Category Archives: Samsung

Baby Boomer 1st Tweet

Baby Boomer economy 3 Hello world! I’m excited. It’s as if some part of me has just emerged from a cocoon, where for the past umpteenth years, I’ve been passively learning and today, all that changed. And if you were born between 1946 and 1964, well you’re about to feel excited too!

Because you’re a Baby Boomer, one of the 74.6 million babies that were born after World War II; you are a part of the largest generation to be born in American history.

The American Baby Boomer Committee (ABBC) wants to acknowledge us with some Baby Boomer trivia: The Boom peaked in 1957. If you were born that year, then you are 1 of 11,780.8 babies that were born per day in America. Yes, per day; that’s the equivalent of about 8 babies per minute! And if you were born in 1964, at the end of the Boom Era, then you’re one of 11,002.7 babies born per day in the U.S.

We fearlessly rode our bicycles and roller skated without helmets. We fell down and scraped our knees; but we got back up and were better prepared for life because of our bruised feelings. We played outdoors, partied and sometimes drank too much. Our “Been there done that” attitude helped build up integrity, without tearing down character.

We’re no longer buying diapers and saving for tuition. Our kids have graduated from college and while they’re trying to figure out their lives, we’ve discovered new ways to balance our household budgets and there’s money left over!

We’re the newest consumers on the internet, stabilizing the economy and finding better ways to use social media. Our impact will have far-reaching effects on a global scale, in politics and on the ecology. We’ll have a chance to eradicate racism and perhaps close the gender gap.

We baby boomers are a voting bloc, a movement that will drum out a new beat and our first tweet on Twitter will be: “Hello”.

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Filed under AARP, Apps, Baby boomers, facebook, gadget, Gender Equality, Marketability, profitability, Samsung, social media, streaming, Twitter

Baby Boomers Are the Next Old Big Thing

baby boomers 6d We didn’t need a new television.  I’m not sure exactly when we wanted a new television.  Or if there was a distinction made between the want and the need, but this past weekend we bought a new flat screen television. 

In our house, the fine line between household income and budget is a chasm as wide as it is deep.  For years, there has been no discretionary income and no such thing as surplus money.  But our daughter recently graduated from college.

Suddenly bills look less complex.  And I was only mildly surprised when we transitioned from the childish “wanting what we don’t need” to the decisive ideology, “It’s for sale, so I’m buying it.” 

My husband and I are both past 50.  We’re both fully aware of our responsibilities and require no reminders.  We don’t make purchases on a whim and aren’t easily persuaded to try a new product by watching a television commercial.  Marketing analysts already know this about us; in fact they haven’t targeted us in years.

In fact, other than the AARP magazines and television commercials that are aimed at our demographic group; we’ve pretty much been left to age by ourselves.   Although I’m sure all of that’s about to change, as we Baby-boomers are living longer and paying off our debt.    We seem to be heading into uncharted consumer purchasing power.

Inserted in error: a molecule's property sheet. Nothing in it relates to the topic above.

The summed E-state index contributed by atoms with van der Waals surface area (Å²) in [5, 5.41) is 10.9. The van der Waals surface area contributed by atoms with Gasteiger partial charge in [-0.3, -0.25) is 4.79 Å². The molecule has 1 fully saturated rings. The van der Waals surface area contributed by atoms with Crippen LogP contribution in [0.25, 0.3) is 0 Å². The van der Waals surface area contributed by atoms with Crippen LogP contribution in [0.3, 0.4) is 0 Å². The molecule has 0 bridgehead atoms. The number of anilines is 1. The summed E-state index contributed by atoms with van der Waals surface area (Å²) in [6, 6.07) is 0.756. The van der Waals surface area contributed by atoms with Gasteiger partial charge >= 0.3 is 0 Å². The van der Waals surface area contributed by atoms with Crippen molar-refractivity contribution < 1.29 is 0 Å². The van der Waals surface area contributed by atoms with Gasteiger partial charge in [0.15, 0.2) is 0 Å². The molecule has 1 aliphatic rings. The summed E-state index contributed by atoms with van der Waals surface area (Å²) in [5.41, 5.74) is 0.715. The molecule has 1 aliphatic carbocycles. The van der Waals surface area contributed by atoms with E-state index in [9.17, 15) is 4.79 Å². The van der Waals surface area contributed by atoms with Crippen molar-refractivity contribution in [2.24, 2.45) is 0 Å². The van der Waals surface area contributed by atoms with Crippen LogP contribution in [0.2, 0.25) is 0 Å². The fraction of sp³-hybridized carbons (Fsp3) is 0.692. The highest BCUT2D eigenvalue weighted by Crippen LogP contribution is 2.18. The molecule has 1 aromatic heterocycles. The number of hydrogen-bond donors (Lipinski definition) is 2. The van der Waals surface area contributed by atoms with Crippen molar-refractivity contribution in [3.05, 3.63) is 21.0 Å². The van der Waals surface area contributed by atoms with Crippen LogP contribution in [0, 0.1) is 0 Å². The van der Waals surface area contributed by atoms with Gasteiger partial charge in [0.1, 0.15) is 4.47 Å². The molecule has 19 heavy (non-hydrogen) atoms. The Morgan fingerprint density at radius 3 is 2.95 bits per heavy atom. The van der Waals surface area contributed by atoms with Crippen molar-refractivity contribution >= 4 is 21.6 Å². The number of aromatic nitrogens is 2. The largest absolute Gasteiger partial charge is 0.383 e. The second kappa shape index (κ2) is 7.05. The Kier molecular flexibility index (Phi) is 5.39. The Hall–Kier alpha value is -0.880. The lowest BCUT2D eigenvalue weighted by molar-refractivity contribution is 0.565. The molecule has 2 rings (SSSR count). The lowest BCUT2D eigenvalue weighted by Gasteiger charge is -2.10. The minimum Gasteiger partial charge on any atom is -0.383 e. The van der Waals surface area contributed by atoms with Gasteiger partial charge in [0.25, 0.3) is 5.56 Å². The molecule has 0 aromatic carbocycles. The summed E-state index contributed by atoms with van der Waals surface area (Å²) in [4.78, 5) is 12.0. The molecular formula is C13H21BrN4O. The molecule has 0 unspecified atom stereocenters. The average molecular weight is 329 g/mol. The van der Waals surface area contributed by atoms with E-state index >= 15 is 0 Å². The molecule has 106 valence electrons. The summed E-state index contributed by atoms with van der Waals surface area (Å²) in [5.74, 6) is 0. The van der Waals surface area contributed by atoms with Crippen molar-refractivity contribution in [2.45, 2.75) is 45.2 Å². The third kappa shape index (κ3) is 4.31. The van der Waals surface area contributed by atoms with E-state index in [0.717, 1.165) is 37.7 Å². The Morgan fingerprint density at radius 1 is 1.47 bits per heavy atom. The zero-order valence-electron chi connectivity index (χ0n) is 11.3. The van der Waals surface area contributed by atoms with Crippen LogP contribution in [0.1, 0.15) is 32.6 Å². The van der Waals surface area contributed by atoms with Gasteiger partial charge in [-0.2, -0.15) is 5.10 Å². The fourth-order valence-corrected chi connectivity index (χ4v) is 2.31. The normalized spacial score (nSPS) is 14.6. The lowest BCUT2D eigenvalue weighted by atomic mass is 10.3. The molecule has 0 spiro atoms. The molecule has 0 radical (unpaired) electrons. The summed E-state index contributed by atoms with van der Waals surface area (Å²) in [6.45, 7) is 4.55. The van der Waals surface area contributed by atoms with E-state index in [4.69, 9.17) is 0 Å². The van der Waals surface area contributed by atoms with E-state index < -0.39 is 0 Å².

Which is why the whole trip to BestBuy and the purchase of a large screen flat screen television was so extraordinary; I kept peeking around for a cameraman.  For surely this was being recorded for some reality TV program.

Here was my husband gleeful, if not happy to pay for HDMI cables (he fumes at the mention of the monthly cable bill).  And when the salesman said that the television was best viewed mounted on the wall, like a piece of art; my husband was okay paying for a wall bracket (he has a jar full of nuts and bolts that he’s saved for exactly this kind of project).

My husband sat down in the theater room, surrounded by huge flat screen televisions and surround sound, as the salesman walked away to process our purchase.

“What just happened?”  I asked myself, because I’m at an age when I talk to myself.  There’s never an answer but I’m always willing to listen. 

“It’ll look like a piece of art, once it’s hung up in the family room,” my husband excitedly whispered the salesman’s pitch, which he regurgitated perfectly.

Once we got home, we were faced with the daunting task of what to do with the old big bulky television.  You see, there’s nothing wrong with it and that did bother my sensibilities.  I’m a mother of two and unused to casting perfectly good things out in the trash.  Compounded by the fact that we could neither give away (no one wanted an old bulky television, even if it was working) nor throw it away with the weekly trash collection (it was an environmental hazardous waste).

 In the end, it cost us a small fortune to get rid of the old still-working television.   My family is delighted with the new television.   However, when it’s turned off it doesn’t look like a piece of artwork.  It looks like what it is, that is a big black rectangle that’s been mounted to the wall.

 I might better appreciate it, once I get ahold of the remote control.  If I sit in a lotus position for hours, holding onto it and watching television on, I’ll experience its wondrous power.   There’s a commercial on, Samsung’s cellphone, the Galaxy 5, they’re toting it as the “Next best thing is here”.

There’s absolutely nothing wrong with my current cellphone.  But I’m watching that new television and thinking, why not… We baby-boomers are the next new old thing and we’re living longer.   Now, that’s power baby.  

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